Now, this does not mean that you have to go out and do something that is going to make the news or that you have to become a fanatic of some sort. More than anything, it means living your faith with purpose and with passion. Can you say that you live your Catholic faith with purpose and passion? God did not give us his Holy Spirit, this incredible power and life within us just so that we could be passive, mediocre, cultural, going-through-the-motions Catholics! God wants us to live our faith with purpose and passion, with courage and commitment. 

And, I don’t know about you, but I think we can use that kind of faith in our world right now, especially during this pandemic and during the recent riots, can’t we? Right now our world needs Catholics who see all people as children of God, whatever their color, race, religion or political party is. We need Catholics who treat others with respect and dignity and do not abuse their power and authority. We need Catholics who are courageous enough to protest against the injustices in our world, but who do so peacefully without violence or looting. Our world needs Catholics who are generous and noble enough to continue to sacrifice, serve and care for others in this pandemic even if it means inconvenience and even risk for themselves. We need Catholics who, because they trust in God, continue to be grateful, peaceful and even joyful in the midst of this difficult time. That is who God wants us to be as Spirit-filled and Spirit-fired Catholic Christians.

So, at this time, I would like to do what I did here at St. Dominic’s once before; I would like to have an altar call because I think the Holy Spirit wants to bless and fill every one of us with his grace, his strength and his fire. Of course, it would be nice if we were all together in the church, as we were the last time I did this, but the Holy Spirit is not limited or diminished by our current situation of social distancing. So, for those of you watching at home, I invite you to stand or to kneel, if you can, as I lead you through this prayer for the Holy Spirit to come upon you once again. You may open up your hands with the palms facing upward as a sign of your willingness to receive what the Lord wants to give you at this time. I invite you now to focus, take a deep breath and open your heart and your mind to the Lord. Please repeat after me:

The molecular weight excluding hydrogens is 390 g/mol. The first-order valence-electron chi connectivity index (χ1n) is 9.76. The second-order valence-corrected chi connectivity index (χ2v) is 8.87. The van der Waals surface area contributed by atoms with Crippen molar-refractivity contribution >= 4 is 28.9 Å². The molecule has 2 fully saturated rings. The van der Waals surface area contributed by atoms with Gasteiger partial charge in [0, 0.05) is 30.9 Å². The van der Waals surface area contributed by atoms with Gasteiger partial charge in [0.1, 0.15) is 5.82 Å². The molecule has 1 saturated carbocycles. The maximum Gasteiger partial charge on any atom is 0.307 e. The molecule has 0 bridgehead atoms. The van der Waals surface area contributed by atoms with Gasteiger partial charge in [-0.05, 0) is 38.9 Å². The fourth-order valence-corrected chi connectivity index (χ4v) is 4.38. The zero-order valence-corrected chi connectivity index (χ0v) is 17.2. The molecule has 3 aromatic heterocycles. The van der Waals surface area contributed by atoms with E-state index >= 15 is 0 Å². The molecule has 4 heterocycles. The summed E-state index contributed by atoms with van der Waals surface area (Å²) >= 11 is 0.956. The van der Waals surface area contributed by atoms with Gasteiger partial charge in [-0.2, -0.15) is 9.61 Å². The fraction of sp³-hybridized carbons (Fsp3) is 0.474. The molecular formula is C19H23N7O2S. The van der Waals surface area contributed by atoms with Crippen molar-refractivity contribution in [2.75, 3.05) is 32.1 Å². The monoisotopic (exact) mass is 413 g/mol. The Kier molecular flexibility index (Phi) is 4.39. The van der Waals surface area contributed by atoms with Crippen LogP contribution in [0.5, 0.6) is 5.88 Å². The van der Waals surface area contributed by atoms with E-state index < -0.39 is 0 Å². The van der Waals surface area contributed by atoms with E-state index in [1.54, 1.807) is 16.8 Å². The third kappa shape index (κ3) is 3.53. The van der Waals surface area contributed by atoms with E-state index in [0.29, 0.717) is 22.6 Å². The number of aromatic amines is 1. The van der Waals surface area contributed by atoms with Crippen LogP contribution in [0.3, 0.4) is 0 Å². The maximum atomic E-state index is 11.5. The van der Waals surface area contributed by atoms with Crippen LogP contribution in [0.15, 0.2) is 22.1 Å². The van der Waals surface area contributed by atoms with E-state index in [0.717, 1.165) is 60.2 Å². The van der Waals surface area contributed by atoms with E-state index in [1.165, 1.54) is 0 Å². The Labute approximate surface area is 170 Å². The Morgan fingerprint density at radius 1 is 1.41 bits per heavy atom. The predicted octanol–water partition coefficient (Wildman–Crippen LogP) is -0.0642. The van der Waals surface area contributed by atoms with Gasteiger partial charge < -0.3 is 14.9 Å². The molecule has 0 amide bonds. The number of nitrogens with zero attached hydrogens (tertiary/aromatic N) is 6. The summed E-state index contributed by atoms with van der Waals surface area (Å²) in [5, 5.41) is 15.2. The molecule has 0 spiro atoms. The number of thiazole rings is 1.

Commitment Prayer
Lord Jesus, //thank you for sending your Spirit // upon your disciples at Pentecost // 
and upon me // at my Baptism and Confirmation. //
// I come before you now // and I ask you to release the power// of your Spirit within me. //

Give me a deeper faith; // give me a passionate faith. // Help me to fall more deeply //
in love with you.// Give me the courage// to overcome my fears and anxieties, // 
especially during this pandemic. //

And help me to let go of any feelings // of guilt or unworthiness // of resentment, bitterness or anger. // Holy Spirit, change me for the better; // and light my soul on fire. // Amen.


Now, I invite you to spend a few moments reflecting on the words you have just spoken and on the commitment you have made. You may remain standing or be seated and let the Lord speak to your heart…

As I said the last time we did an altar call at our Masses, this is not meant to be just a nice feeling for a while and then go back to “business as usual.” We must continue to open our hearts to God’s Holy Spirit and follow up on what we’ve done today. I’ve got some questions and suggestions for you to think about in today’s Mass packet.

For all of us, whether we made this prayer of commitment or not, let us remember we have the same Spirit, the same faith and the same mission as the first disciples of Jesus. And let us live out our Catholic faith with the courage, power and fire of the Holy Spirit. Amen!